In what is reported to be his last missive, Osama bin Laden threatened President Obama with renewed attacks as long as the U.S. continues to support Israel. Just one week later, the al Qaeda leader was killed at the hands of a covert team of Navy SEALs while hiding in his million-dollar compound in Pakistan.
In the audiotape, bin Laden addressed President Obama specifically: "America will not be able to dream of security until we live in security in Palestine. It is unfair that you live in peace while our brothers in Gaza live in insecurity," he said. The tape was posted online in a forum for al Qaeda communications, as quoted by Agence-France Presse.
"Accordingly, and with the will of God, our attacks will continue against you as long as your support for Israel continues," bin Laden said.
The leadership of al Qaeda last week confirmed bin Laden's death and promised that his last audiotape, recorded a week before the al Qaeda leader's death, would soon be released. The Islamist website that broadcast the audio said this bin Laden tape was his last before he died. However, it's possible that as the U.S. analyzes the trove of information it obtained in the raid on bin Laden's compound, it may uncover more audio statements.
Bin Laden said the thwarted Christmas Day bomb plot in 2009, when Nigerian Umar Farouk Abdulmutallab attempted to explode a bomb hidden in his underwear on a flight bound for Detroit, was meant to send a message to the U.S. from the al Qaeda network. "If it were possible to send you messages by way of words, we would not have had to use planes to send them to you," bin Laden said on the tape. "So the message we wanted to convey through the plane of our hero, the fighter Umar Farouk, may God be with him, confirms a previous message which had been sent to you by our heroes of September 11."
This is not the first time that bin Laden has threatened Obama with attacks in one of his audio or video messages. In June 2009, just before Obama's speech at Cairo University calling for a "new beginning" between the U.S. and the Muslim world, bin Laden issued another audio message accusing the president of pressuring Pakistan to block Islamic law and root out militants in the country. That message was broadcast a few months after the Pakistani military had launched a major operation in the country's northwest Swat Valley, where the Pakistani Taliban had begun to seize land close to Islamabad. In that audiotape, bin Laden accused the Obama administration of leading a campaign of "killing, fighting, bombing, and destruction" that ousted a "million" Muslims from the Swat Valley.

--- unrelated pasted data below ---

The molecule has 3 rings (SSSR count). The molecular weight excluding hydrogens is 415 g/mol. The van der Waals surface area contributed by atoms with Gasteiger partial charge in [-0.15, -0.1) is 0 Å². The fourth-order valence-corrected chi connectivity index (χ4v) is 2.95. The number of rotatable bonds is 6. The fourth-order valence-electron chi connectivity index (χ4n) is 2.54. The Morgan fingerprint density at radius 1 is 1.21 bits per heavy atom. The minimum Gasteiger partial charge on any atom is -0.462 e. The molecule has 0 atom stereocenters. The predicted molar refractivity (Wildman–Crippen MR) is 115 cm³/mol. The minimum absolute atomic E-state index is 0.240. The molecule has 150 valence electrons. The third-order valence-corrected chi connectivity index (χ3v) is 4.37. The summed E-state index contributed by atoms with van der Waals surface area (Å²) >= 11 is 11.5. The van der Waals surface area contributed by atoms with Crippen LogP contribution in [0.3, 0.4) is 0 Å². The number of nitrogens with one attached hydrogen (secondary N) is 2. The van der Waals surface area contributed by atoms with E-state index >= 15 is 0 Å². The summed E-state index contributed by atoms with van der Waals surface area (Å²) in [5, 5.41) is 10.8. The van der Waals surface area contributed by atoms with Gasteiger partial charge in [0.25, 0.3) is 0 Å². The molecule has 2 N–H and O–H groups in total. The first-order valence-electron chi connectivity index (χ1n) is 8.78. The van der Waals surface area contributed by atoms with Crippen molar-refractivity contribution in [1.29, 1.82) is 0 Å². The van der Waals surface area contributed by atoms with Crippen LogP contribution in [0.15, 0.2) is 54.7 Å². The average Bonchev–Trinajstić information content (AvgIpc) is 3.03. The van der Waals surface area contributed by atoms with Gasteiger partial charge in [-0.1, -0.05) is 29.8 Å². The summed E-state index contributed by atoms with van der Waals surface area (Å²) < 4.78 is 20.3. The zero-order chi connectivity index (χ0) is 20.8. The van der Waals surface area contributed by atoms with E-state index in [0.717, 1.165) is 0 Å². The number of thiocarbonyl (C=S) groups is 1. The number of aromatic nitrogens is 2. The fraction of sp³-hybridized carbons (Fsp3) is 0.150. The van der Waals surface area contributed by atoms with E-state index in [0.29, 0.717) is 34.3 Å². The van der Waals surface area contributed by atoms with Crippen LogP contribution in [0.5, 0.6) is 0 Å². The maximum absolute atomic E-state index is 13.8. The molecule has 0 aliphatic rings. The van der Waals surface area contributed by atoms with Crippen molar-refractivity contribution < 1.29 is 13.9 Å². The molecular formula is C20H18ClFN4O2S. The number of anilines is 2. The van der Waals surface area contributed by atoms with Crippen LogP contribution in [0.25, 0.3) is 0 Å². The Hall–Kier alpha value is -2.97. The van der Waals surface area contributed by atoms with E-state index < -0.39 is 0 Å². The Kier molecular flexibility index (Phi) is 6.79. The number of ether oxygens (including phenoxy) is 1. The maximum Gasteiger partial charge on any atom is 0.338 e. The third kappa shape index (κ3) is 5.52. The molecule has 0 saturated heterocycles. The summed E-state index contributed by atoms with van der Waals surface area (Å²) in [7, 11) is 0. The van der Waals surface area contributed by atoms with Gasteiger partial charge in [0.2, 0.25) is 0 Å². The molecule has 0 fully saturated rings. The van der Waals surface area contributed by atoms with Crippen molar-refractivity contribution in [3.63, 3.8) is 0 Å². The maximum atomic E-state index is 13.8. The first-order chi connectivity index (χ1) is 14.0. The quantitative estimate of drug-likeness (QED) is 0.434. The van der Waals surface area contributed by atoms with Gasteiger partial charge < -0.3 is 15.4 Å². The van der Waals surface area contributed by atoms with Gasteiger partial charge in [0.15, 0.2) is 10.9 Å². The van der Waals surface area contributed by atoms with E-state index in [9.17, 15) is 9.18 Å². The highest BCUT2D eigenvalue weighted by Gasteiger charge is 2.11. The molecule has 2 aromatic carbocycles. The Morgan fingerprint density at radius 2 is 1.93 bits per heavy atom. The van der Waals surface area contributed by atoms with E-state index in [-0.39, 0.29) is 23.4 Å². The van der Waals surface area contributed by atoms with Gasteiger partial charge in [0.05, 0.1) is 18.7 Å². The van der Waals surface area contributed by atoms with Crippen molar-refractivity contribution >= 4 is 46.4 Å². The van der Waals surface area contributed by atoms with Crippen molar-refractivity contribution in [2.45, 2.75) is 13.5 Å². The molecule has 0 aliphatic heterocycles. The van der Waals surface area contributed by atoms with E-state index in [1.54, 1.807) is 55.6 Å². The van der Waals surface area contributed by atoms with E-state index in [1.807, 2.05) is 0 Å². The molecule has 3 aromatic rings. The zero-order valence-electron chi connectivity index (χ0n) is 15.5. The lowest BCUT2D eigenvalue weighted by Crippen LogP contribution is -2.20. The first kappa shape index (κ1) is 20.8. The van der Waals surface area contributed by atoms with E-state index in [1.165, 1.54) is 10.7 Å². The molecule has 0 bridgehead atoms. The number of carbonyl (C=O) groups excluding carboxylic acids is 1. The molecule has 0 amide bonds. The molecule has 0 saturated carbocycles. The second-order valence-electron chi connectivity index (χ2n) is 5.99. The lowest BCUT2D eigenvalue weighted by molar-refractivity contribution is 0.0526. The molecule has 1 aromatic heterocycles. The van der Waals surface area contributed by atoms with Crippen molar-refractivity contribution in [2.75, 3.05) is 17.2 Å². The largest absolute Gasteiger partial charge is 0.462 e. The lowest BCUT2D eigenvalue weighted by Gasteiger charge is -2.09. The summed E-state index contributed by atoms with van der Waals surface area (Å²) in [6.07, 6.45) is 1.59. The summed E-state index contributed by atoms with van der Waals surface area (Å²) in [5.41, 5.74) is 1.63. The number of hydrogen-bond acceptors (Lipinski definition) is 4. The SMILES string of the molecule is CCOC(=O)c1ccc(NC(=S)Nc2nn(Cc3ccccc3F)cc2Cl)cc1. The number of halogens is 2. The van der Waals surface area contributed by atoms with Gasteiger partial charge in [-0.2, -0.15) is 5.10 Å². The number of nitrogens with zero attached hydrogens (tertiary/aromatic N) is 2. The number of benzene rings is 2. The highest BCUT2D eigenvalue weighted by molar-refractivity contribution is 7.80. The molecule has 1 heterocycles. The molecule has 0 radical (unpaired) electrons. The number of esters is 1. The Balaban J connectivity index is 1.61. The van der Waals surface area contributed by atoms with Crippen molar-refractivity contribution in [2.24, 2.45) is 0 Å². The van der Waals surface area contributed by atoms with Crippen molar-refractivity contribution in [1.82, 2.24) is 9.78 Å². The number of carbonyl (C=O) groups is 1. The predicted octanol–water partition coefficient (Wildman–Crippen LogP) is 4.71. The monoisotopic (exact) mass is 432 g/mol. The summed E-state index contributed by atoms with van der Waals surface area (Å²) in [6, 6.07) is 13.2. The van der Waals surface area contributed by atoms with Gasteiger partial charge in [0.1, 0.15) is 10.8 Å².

"Obama and his administration have sown new seeds to increase hatred and revenge on America," bin Laden said at the time. "The number of these seeds is equal to the number of displaced people from Swat Valley." The Swat Valley is not far from Abbottabad, Pakistan, where bin Laden was found to have been hiding for the last several years.
Some U.S. government officials have credited the pro-democracy protest movement as dampening the narrative of extremism within the Middle East and North Africa, saying the so-called "Arab Spring" could now provide a competing-and compelling-alternative to terrorism.
Even though bin Laden's most recent tape made no mention of the pro-democracy movement, al Qaeda in the Islamic Maghreb said in a statement that bin Laden's message was intended to spur his followers to renew attacks against the West in the wake of the protests that ousted strongman leaders in Egypt and Tunisia.
"Do not cry for him.... Instead rise and go on his path.... Rise and thwart the American Zionist Western unjust aggression with all of your power and energy," AQIM said in a statement, as quoted by AFP. "These events that are storming through the Arab region are only a fruit among the fruits of jihad in which the Sheikh [bin Laden] had a prominent role."